Indonesia journey: democracy and diversity: Jakarta

An urban sprawl of over 10 million people, Jakarta represents the complexity and vibrancy of the archipelago. It's the heart of a nation gearing up for its second parliamentary elections since the end of a 32-year dictatorship.

It's also a young nation with an average age of 27. Despite over 40 parties competing for 560 parliamentary seats, many voters—especially a new generation come of age since the demise of Suharto—remain sceptical about the real nature of Indonesia's democracy, in which many of the faces and forces of the Suharto years continue to dominate the political sphere.

In this first feature, producer Anita Barraud travels across the city from the port district of North Jakarta to the South Jakarta malls. She looks at fashion Muslim style, walks through the rubble that was once home to over a thousand families, and talks with young people across the city.

Indonesia journey: democracy and diversity: Aceh

For more than 30 years the Free Aceh Movement sought independence for this tiny province on the northern tip of Sumatra. The conflict between the forces of the central Java-based government and the supporters of the independence movement has waxed waned between open guerrilla warfare. There's been sporadic violence since 1976 with little scrutiny from the outside world. All of that changed on 26 December 2004, when the Boxing Day tsunami claimed more than 150,000 lives. It was then the world discovered Aceh had also suffered decades of war.

One of the consequences of this sudden international attention was the signing of a peace agreement between the Indonesia central government and the battle-fatigued independence movement. Aceh is now held up as a model of autonomy for other restive provinces such as Papua, as well as more distant countries where regional minorities seek independence from centralised state authority, such as the Tamil region of Sri Lanka and parts of sub-Saharan Africa.

Over far too many cups of Aceh's famous thick black coffee, Radio National's Anita Barraud explores how peace and democracy are working in a province that has endured both a dictatorship and a long running war.

Indonesia journey: democracy and diversity: West Timor

Overshadowed by its famous and now independent neighbour East Timor, West Timor is the poorest region of Indonesia, its largely agricultural economy laid waste by years of drought.

Part of the province of Nusa Tengarra Timur, West Timor has a fabled history as the Sandalwood Island, and for hundreds of years was a valuable source of what was once known as 'wooden gold'. But sandalwood is no longer the valued commodity it once was, and the island's dry hills lack the touristic appeal of its tropical neighbours further to the west, Bali and Lombok.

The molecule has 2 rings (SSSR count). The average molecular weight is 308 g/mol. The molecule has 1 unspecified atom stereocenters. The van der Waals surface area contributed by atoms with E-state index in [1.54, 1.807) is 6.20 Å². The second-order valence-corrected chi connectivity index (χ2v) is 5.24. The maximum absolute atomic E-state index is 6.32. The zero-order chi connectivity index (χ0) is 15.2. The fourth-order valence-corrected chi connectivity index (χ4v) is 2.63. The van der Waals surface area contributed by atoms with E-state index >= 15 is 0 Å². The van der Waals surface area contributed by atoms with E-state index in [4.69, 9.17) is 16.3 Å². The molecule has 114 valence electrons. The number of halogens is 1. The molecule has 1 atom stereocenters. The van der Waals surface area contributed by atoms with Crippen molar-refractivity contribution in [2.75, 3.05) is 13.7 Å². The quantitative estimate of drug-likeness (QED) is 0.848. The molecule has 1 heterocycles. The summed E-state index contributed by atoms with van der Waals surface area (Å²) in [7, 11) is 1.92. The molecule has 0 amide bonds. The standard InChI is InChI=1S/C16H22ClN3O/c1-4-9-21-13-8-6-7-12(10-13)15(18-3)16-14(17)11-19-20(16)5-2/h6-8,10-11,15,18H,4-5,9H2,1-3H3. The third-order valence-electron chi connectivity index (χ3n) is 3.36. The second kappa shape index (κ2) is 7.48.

In this third part of this ABC RN - BBC World Service co-production Anita Barraud discovers malnutrition that rival parts of sub-Saharan Africa, visits farms in the north and discusses ancient clan ties with the descendant of a king.

Indonesia journey: democracy and diversity: Bali

The first prime minister of India, Nehru, called Bali 'the morning of the world'. Even after the Bali bombings of 2002 and 2005, for most Australians, Bali is still regarded as an easily-accessible slice of tropical paradise with the added appeal of an exotic but attractive cultural overlay. Bali attracts up to 2 million tourists a year.

But there is another side of Bali, beyond the beaches, bars and tourist brochures. And it is not beautiful or harmonious: children swimming in sewers and farmers abandoning what were once rich and productive fields to scratch a living in the richer tourist districts.

In the final of the ABC RN–BBC World Service co-production, Anita Barraud discovers how the impact of the Bali bombings, tourism, globalisation and Indonesia's transition to democracy is affecting the local politics, economy and culture of Bali and its people.

Indonesia: justice on trial

Three separate developments in Indonesia which, taken together, might indicate some huge shifts in attitudes in the post-Suharto democracy...but all this is probably still very much in the balance. This all centres around courtroom decisions. As we go to air, security is tight on Nusakambangan Island, off Central Java, where the three Bali bombers are expected to be executed.

Australia's Secret War with Indonesia

In 1965/66, Australian troops fought a covert war inside Indonesian territory in Borneo.The Australian public was not told about these cross-border operations. In fact, they were kept so secret that only a handful of Cabinet Minister knew of their existence.The soldiers themselves were under strict instructions to tell no-one - not even their wives. They kept the secret for 30 years.

Indonesia's President Suharto, his rise and fall

Suharto, the former strong man of Indonesia, died last month taking many secrets with him -- among them what really happened in the coup attempt that catapulted him to power, and how he was able to stay at the top of this volatile country for 32 years. Rear Vision looks at the long rise, the sudden fall, and the legacy of President Suharto.